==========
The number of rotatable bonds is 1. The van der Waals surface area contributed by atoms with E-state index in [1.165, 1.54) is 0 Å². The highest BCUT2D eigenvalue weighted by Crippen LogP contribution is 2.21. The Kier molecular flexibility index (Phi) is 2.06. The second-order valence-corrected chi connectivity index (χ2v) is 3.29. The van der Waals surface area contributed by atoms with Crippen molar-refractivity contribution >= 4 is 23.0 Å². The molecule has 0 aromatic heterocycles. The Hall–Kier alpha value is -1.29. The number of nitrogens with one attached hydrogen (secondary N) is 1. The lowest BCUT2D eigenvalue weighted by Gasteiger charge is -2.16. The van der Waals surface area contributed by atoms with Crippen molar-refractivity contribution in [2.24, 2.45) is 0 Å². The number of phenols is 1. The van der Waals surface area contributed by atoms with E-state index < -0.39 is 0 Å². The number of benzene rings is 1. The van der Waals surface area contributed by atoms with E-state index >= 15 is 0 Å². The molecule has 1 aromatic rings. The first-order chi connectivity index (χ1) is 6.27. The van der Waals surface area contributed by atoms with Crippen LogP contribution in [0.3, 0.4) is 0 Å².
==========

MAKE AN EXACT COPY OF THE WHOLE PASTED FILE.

The number of rotatable bonds is 1. The van der Waals surface area contributed by atoms with E-state index in [1.165, 1.54) is 0 Å². The highest BCUT2D eigenvalue weighted by Crippen LogP contribution is 2.21. The Kier molecular flexibility index (Phi) is 2.06. The second-order valence-corrected chi connectivity index (χ2v) is 3.29. The van der Waals surface area contributed by atoms with Crippen molar-refractivity contribution >= 4 is 23.0 Å². The molecule has 0 aromatic heterocycles. The Hall–Kier alpha value is -1.29. The number of nitrogens with one attached hydrogen (secondary N) is 1. The lowest BCUT2D eigenvalue weighted by Gasteiger charge is -2.16. The van der Waals surface area contributed by atoms with Crippen molar-refractivity contribution in [2.24, 2.45) is 0 Å². The number of phenols is 1. The van der Waals surface area contributed by atoms with E-state index < -0.39 is 0 Å². The number of benzene rings is 1. The van der Waals surface area contributed by atoms with E-state index >= 15 is 0 Å². The molecule has 1 aromatic rings. The first-order chi connectivity index (χ1) is 6.27. The van der Waals surface area contributed by atoms with Crippen LogP contribution in [0.3, 0.4) is 0 Å².